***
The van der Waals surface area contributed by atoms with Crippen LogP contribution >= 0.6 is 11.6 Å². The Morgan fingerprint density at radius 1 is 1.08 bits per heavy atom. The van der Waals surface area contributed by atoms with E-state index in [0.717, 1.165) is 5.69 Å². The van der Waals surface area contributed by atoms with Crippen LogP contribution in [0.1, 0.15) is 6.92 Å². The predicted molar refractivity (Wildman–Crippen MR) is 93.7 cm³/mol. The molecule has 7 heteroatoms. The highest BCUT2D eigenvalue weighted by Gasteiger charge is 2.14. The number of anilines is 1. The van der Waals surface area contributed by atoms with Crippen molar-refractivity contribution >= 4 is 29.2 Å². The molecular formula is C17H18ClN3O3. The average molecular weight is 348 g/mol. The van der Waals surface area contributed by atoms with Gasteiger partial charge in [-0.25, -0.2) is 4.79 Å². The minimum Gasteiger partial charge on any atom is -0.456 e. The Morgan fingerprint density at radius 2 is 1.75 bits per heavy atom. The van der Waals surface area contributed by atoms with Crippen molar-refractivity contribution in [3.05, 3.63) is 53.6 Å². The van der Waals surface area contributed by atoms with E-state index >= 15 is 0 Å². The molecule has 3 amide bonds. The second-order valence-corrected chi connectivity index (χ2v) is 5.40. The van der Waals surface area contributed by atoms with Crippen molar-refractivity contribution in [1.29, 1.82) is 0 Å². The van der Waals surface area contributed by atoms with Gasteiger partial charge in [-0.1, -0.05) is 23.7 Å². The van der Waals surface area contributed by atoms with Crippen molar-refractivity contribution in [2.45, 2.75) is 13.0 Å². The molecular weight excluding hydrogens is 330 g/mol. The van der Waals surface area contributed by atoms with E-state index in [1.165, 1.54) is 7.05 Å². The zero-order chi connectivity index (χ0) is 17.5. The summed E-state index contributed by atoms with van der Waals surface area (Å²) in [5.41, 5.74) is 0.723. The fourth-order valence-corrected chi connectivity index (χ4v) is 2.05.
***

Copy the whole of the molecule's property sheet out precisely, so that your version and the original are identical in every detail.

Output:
The van der Waals surface area contributed by atoms with Crippen LogP contribution >= 0.6 is 11.6 Å². The Morgan fingerprint density at radius 1 is 1.08 bits per heavy atom. The van der Waals surface area contributed by atoms with E-state index in [0.717, 1.165) is 5.69 Å². The van der Waals surface area contributed by atoms with Crippen LogP contribution in [0.1, 0.15) is 6.92 Å². The predicted molar refractivity (Wildman–Crippen MR) is 93.7 cm³/mol. The molecule has 7 heteroatoms. The highest BCUT2D eigenvalue weighted by Gasteiger charge is 2.14. The number of anilines is 1. The van der Waals surface area contributed by atoms with Crippen molar-refractivity contribution >= 4 is 29.2 Å². The molecular formula is C17H18ClN3O3. The average molecular weight is 348 g/mol. The van der Waals surface area contributed by atoms with Gasteiger partial charge in [-0.25, -0.2) is 4.79 Å². The minimum Gasteiger partial charge on any atom is -0.456 e. The Morgan fingerprint density at radius 2 is 1.75 bits per heavy atom. The van der Waals surface area contributed by atoms with Crippen molar-refractivity contribution in [3.05, 3.63) is 53.6 Å². The van der Waals surface area contributed by atoms with E-state index >= 15 is 0 Å². The molecule has 3 amide bonds. The second-order valence-corrected chi connectivity index (χ2v) is 5.40. The van der Waals surface area contributed by atoms with Crippen molar-refractivity contribution in [1.29, 1.82) is 0 Å². The van der Waals surface area contributed by atoms with Gasteiger partial charge in [-0.1, -0.05) is 23.7 Å². The van der Waals surface area contributed by atoms with Crippen molar-refractivity contribution in [2.45, 2.75) is 13.0 Å². The molecular weight excluding hydrogens is 330 g/mol. The van der Waals surface area contributed by atoms with E-state index in [1.165, 1.54) is 7.05 Å². The zero-order chi connectivity index (χ0) is 17.5. The summed E-state index contributed by atoms with van der Waals surface area (Å²) in [5.41, 5.74) is 0.723. The fourth-order valence-corrected chi connectivity index (χ4v) is 2.05.